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Snapchat discussions with girls included requests for nude images, investigators say

Donald Markle, 27, faces two felony charges, including accosting children for immoral purposes.

ROCKFORD, Mich. — A Rockford man faces two felony charges stemming from an investigation into his online activity, including allegations he solicited nude images from girls he met through Snapchat.

Donald Owen Markle, 27, sometimes would threaten to “leak’’ the nude images in order to receive more, court records show.

He was arrested by Michigan State Police following a Jan. 13 search of a home in Rockford. The search was part of an investigation into child sexually abusive material.

Markle has an appearance scheduled this week in 63rd District Court.  He is free on bond.

During an interview with police, Markle “admitted to using the application Snapchat to communicate with girls, some over the age of 18 and some under the age of 18,’’ according to a probable cause affidavit. “Markle admitted to requesting images, sometimes nude images, of the girls he was talking with through Snapchat.’’

Markle also admitted that he “did have images and videos of girls under the age of 18 and possibly some the age of 14,’’ according to the probable cause affidavit.

“Markle admitted that he used these nude images for sexual gratification and would sometime threaten to ‘leak’ the nude images he received in order to receive additional nude images or videos,’’ according to the Michigan State Police probable cause affidavit dated Jan. 14.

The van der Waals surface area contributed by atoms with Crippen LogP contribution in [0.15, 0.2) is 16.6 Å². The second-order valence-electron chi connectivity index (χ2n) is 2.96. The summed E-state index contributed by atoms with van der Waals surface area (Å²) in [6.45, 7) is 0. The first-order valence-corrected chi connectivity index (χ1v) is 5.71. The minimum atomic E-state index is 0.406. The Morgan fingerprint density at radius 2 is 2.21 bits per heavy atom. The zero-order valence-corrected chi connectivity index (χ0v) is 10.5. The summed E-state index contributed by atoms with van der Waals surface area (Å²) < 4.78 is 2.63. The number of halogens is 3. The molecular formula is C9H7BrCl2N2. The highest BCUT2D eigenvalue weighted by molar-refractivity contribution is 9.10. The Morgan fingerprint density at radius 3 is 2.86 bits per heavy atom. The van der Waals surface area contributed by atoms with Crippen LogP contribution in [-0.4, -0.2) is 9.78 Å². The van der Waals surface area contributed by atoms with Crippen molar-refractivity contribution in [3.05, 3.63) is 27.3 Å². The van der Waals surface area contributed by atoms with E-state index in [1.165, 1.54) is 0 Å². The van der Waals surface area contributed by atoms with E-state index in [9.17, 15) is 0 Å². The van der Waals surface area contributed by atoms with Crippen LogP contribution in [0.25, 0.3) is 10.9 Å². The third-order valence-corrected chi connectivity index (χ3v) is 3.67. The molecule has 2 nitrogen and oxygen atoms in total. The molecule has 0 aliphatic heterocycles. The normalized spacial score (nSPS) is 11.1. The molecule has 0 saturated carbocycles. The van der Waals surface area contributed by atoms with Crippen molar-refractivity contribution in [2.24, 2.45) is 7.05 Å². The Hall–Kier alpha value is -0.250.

Markle is charged with computers – internet – communicating with another to commit a crime. The charge alleges he used the internet to communicate with a 13-year-old girl “for the purpose of accosting a minor for immoral purposes.’’ The felony offense is punishable by up to 10 years in prison.

He is also charged with children - accosting for immoral purposes, which carries a maximum penalty of four years in prison.

State officials say with young people spending more time at home and on the internet, predators are working “around the clock to trick teens into exposing themselves online.’’

Michigan Attorney General Dana Nessel joined with school administrators last month to call attention to an online phenomenon known as “sextortion.’’

Under sextortion, a predator befriends a teen and manipulates the teen into exposing themselves by sending photos or videos, and the predator then threatens to share the material if the teen doesn’t send money or more inappropriate images.

“I implore parents and guardians to remain actively engaged in their children’s online activities,’’ Nessel said in a news release. “I encourage anyone who may be a victim of sextortion to notify law enforcement immediately.’’

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